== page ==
Young vocalist Papanasam Ashokh Ramani writes about his grandfather, the legendary composer, Papanasam Sivan dubbed as 'Tamizh Tyagaraja' on the occasion of his 111th birth anniversary.

My grandfather Brahmasri Papanasam Sivan, as you are all aware, was a great composer. I carry very fond memories of my years with him. He was a frail man, yet he would lift and carry me around very affectionately when I was a small boy, telling me stories or singing to me. He would always tell me that I should be a good mridangam vidwan and a singer. I was 5 years old then and too young to realise the implication of this. But my evolvement an artiste began. 

The stalwart Kumbakonam Rajappaiyer used to accompany my mother Rukmini Ramani on the mridangam for her concerts. My grandfather one day called Rajappaiyer and said, “I am handing over this child to you. I want you to teach him in your style and make him a great mridangam vidwan.” That is how I came under the tutelage of Kumbakonam Rajappaiyer, who used to come to my house and teach me mridangam. We were living in the out-house of my grandfather’s house at 9, Srinivasan Street, Mylapore. In the hall of the main house, there used to be a platform lining all around the hall. Thatha (grandfather)used to come and sit during my mridangam classes and say, “Ashok adha gavani, avar yeppadi vasikkaraarnu paathu, adhe madiri nee vasikkanum” (meaning, observe how he plays and try to reproduce all the finer nuances). After my guru left, Thatha  would make me play and repeat the lessons so that I did not forget them. After sometime in the main hall of his house, Thatha, Mani Mama, a direct disciple of Thatha, and my mother would all sit and sing either his new compositions or Tyagaraja kritis. This would draw me from my house to them and I too would hum the songs along with them.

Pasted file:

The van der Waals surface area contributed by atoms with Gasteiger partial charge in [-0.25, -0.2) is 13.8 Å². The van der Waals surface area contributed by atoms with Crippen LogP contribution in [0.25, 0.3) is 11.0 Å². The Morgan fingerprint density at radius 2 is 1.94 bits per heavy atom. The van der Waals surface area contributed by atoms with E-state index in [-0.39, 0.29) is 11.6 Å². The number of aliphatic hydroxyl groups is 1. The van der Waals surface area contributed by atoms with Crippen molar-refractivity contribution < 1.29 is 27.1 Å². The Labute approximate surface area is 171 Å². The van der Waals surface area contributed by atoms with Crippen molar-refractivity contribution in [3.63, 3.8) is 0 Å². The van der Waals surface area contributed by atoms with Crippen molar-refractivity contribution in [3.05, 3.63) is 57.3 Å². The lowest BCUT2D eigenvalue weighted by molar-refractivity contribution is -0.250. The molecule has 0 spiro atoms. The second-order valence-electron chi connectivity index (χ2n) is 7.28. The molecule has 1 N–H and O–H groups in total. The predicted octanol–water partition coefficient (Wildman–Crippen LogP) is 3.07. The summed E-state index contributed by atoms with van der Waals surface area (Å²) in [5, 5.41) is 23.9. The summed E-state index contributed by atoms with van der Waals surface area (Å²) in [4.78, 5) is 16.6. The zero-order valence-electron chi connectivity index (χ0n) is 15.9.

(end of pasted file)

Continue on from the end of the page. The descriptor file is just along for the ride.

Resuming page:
When Thatha, Mani Mama and my mother sang, I was asked to play the mridangam. Thatha used to guide me in playing the mridangam and say, “Ippadi vaasi” (meaning, play like this). This experience made me feel that singing was nice and I'd feel very happy to sing. When I was 8 years old, Setalapati Balasubramanian (known as Balu Mama) came to Madras and used to come to my house. Especially in the month of Maargazhi (mid-December to mid-January), they (Balu Mama, Mani Mama and my mother) would assemble in Thatha’s house a day before the Maargazhi Maasa Bhajanai and plan/practice the songs that they wanted to sing.